Basics of Adobe® CC: Photoshop®, Illustrator® & InDesign®


Lesson Info

Use Basic Layers in Photoshop®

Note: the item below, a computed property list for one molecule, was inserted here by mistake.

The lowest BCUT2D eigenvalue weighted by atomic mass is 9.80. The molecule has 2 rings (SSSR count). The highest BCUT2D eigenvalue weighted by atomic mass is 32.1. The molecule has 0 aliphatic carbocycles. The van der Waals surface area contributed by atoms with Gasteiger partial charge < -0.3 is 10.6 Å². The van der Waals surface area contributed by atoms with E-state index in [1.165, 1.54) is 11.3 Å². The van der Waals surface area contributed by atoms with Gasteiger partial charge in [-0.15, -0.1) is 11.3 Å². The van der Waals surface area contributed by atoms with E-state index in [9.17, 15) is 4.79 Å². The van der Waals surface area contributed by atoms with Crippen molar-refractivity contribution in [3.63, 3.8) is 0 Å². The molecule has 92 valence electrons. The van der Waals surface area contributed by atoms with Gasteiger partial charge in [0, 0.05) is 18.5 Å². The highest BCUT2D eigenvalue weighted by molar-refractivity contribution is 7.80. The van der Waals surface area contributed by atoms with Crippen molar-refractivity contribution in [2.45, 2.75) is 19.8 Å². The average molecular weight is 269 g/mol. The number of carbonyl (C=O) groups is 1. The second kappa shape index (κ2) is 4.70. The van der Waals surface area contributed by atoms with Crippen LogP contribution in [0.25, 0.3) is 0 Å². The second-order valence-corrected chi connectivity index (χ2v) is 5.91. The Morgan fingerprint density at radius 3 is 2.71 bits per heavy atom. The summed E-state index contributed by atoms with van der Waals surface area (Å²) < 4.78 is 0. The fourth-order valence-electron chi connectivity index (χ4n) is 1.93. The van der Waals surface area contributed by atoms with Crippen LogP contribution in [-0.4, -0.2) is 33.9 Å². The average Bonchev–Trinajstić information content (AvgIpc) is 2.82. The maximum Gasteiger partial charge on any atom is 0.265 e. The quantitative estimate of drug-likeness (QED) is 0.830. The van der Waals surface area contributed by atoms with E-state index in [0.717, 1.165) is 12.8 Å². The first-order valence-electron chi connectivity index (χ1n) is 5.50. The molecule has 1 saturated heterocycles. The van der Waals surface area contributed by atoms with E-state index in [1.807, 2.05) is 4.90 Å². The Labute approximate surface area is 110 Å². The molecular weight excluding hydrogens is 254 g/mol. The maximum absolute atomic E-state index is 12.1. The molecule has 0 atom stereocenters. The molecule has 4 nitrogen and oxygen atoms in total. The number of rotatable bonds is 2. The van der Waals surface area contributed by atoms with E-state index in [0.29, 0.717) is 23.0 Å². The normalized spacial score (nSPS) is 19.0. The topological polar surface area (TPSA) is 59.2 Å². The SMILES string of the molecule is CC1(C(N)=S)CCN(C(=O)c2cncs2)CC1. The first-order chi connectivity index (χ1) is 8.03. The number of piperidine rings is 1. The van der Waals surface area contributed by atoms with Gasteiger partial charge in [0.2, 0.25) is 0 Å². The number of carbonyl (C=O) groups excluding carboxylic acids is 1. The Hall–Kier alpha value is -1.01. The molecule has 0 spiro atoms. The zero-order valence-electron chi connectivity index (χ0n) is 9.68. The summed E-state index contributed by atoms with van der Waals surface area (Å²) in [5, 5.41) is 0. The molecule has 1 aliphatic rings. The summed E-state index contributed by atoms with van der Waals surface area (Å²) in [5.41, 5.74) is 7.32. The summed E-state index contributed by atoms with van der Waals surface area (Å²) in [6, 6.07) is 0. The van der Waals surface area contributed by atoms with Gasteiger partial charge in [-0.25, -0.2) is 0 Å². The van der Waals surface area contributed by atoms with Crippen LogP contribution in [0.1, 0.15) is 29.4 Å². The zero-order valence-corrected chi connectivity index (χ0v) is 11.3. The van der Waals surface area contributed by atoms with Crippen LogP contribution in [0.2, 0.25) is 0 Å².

This is Shot and I would like to use this in one of my layouts. But the problem is, is that, this has a white background on it. So if I were to place this in the illustrator or in the inDesign, probably place it in inDesign, I wouldn't want that white background. Because if I brought it into something it had a colored background, like this, and I wanted to put that in there, that would look really bad to have a white background in there like that. And it's like, that's not what I want, right. So I need to get rid of that white background which is very important thing to do. And somebody said, why can't you just shoot a transparent image? Well, it's always gonna capture what's behind it. So, every time I bring in something like this, if I want nothing behind there, I will need to get rid of all of those pixels to truly make it transparent. And I need to select those pixels that I want to get rid of. And actually get rid of them. So, the magic wand tool is where that works great. And the...